I beg to differ, there are hobbies and hobbies, people have different intensity, its nice to have information to cover those intensity levels but don't expect everyone to be die hard in whatever they collect, I don't read books on funko pops but I collect them, same with metal detecting, silver coins in general, im allowed to be a collector and just advance my knowledge organically rather then drag my rear to every library or drop thousands of dollars on reading material before buying my first Indian head.

Your description is how most collectors approach collecting.

The whole purpose of a hobby is recreational.  This is what those who are taking the opposite position here forget or ignore.  With most US collectors who spend "meaningful" amounts of money, it's my inference that their primary motive isn't knowledge for it's own sake, but to protect their "investment" so that they can obtain value for what they pay and have a higher probability of getting their money back at resale.

Why would anyone expect or believe anything else? 

To insist on anything more is to turn collecting into work.  If a prospective collector had to learn what's being implied in these sentiments, there would be far fewer coin buyers and the price level would be much lower.   They would find something else to do with their time and money.  There are more options than ever and it's not like there aren't any alternatives.

As one example, the problem isn't that most collectors can't grade to TPG standards.  It's that US "collecting" has become so financialized and the Sheldon scale is one of the primary reasons for it.

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On 8/21/2021 at 1:46 PM, World Colonial said:

Your description is how most collectors approach collecting.

The whole purpose of a hobby is recreational.  This is what those who are taking the opposite position here forget or ignore.  With most US collectors who spend "meaningful" amounts of money, it's my inference that their primary motive isn't knowledge for it's own sake, but to protect their "investment" so that they can obtain value for what they pay and have a higher probability of getting their money back at resale.

Why would anyone expect or believe anything else? 

To insist on anything more is to turn collecting into work.  If a prospective collector had to learn what's being implied in these sentiments, there would be far fewer coin buyers and the price level would be much lower.   They would find something else to do with their time and money.  There are more options than ever and it's not like there aren't any alternatives.

As one example, the problem isn't that most collectors can't grade to TPG standards.  It's that US "collecting" has become so financialized and the Sheldon scale is one of the primary reasons for it.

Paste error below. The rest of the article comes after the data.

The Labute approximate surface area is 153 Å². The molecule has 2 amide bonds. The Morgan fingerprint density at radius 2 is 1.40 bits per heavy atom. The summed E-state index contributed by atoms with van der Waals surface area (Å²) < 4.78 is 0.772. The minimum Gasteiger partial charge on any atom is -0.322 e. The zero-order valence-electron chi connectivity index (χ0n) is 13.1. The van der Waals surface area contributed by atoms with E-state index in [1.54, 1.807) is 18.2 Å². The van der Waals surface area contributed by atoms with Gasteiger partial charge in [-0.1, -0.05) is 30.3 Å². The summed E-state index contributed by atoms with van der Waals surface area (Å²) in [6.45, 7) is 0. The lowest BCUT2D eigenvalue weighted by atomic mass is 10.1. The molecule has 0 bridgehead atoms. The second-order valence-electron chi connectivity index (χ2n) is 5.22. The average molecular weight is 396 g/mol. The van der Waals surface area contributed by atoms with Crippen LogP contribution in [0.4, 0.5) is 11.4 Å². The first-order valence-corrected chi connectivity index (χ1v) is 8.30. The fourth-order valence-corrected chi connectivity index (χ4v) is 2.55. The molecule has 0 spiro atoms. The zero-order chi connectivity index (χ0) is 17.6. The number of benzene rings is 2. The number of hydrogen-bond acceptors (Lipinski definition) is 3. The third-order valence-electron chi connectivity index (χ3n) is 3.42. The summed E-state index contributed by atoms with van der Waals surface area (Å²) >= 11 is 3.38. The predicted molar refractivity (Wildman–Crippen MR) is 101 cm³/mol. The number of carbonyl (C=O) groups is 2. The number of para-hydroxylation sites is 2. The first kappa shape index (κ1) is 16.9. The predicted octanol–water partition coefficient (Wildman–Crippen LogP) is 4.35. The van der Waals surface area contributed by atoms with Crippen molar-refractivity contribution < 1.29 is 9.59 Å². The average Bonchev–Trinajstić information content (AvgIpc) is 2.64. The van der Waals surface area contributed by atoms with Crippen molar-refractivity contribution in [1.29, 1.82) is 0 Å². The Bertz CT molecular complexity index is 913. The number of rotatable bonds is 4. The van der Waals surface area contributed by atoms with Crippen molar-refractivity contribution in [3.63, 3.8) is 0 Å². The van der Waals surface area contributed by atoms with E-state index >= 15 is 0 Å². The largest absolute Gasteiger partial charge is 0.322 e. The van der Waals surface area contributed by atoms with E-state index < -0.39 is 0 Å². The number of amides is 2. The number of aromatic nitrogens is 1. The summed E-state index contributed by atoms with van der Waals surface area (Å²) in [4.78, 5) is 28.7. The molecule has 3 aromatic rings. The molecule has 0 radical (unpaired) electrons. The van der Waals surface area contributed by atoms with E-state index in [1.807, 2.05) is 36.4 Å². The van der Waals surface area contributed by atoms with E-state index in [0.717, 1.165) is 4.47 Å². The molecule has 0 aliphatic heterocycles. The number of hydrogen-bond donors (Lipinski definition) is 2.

And id assume that those who dive head long into the books are more like traders then those seeking to profit from purchases on a smaller scale where general knowledge increase matters most...id think the highest proportion of hobbyists books with coins would be the red book and blue book with perhaps a grading book as general reading...specific books are probably works of love like restoring cars, writing them will not produce a profit but might aid others or themselves (ego) because there are not going to be more then a few thousand people interested in early sumarian fake coin manufacturers comparred to early colonial types sets or treasure gold finds.

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On 8/21/2021 at 11:02 AM, Dark Chameleon said:

Every collecfor begins somewhere, is it wrong to collect silver coins because of stories from your grandfather about the treasure ships wrecked?, each to their own, how, why or when they begin should not be judged by those who took a different path, a lot of people bought metal detectors to find old hordes but became detectorist who read books, study satellite pictures, are members of clubs and post questions and gained knowledge on forums but they are no more important then the amateur who picks up a machine from a pawn brokers and goes out in the field around their house at 10 years old, don't diminish the beginner just because you no longer are...different horses for different courses.

I’m not trying to judge anyone or telling people what or how to do anything. My comment also has nothing to do with metal detecting. Maybe “treasure hunter” was a poor choice of words. I’m just saying that there is a growing percentage of individuals that have no interest in collecting, the hobby, or even the coins themselves. They are just looking to make a quick buck without doing any type of research, and even then, if you can pull that off, more power to you. Like you said, to each their own. I’m not saying you have to read multiple books cover to cover, but a quick 10 or 15 minutes of basic research from the right resources will generally tell you that the coin you think is going to bring in bags of money is most likely not what you have. I encourage anyone to ask questions because that is how we learn, but a lot of the time the only question asked is “What is this worth?”

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On 8/21/2021 at 4:06 PM, Lem E said:

 a lot of the time the only question asked is “What is this worth?”